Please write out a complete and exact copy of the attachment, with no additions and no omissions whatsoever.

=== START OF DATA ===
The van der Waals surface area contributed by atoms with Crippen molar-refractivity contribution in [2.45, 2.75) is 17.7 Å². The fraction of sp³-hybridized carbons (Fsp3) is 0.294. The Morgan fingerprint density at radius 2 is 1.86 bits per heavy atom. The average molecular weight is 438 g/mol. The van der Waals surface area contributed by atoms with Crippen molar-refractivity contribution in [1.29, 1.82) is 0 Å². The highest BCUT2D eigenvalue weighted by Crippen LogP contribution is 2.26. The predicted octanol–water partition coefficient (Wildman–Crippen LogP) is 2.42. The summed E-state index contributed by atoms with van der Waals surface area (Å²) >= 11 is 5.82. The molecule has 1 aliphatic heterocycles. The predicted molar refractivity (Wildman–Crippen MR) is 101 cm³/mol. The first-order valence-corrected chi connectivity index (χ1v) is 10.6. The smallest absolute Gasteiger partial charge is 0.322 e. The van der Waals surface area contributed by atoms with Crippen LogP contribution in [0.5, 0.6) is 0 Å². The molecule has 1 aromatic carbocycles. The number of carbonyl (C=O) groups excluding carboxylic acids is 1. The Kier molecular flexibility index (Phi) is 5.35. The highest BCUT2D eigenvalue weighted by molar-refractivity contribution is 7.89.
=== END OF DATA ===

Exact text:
The van der Waals surface area contributed by atoms with Crippen molar-refractivity contribution in [2.45, 2.75) is 17.7 Å². The fraction of sp³-hybridized carbons (Fsp3) is 0.294. The Morgan fingerprint density at radius 2 is 1.86 bits per heavy atom. The average molecular weight is 438 g/mol. The van der Waals surface area contributed by atoms with Crippen molar-refractivity contribution in [1.29, 1.82) is 0 Å². The highest BCUT2D eigenvalue weighted by Crippen LogP contribution is 2.26. The predicted octanol–water partition coefficient (Wildman–Crippen LogP) is 2.42. The summed E-state index contributed by atoms with van der Waals surface area (Å²) >= 11 is 5.82. The molecule has 1 aliphatic heterocycles. The predicted molar refractivity (Wildman–Crippen MR) is 101 cm³/mol. The first-order valence-corrected chi connectivity index (χ1v) is 10.6. The smallest absolute Gasteiger partial charge is 0.322 e. The van der Waals surface area contributed by atoms with Crippen LogP contribution in [0.5, 0.6) is 0 Å². The molecule has 1 aromatic carbocycles. The number of carbonyl (C=O) groups excluding carboxylic acids is 1. The Kier molecular flexibility index (Phi) is 5.35. The highest BCUT2D eigenvalue weighted by molar-refractivity contribution is 7.89.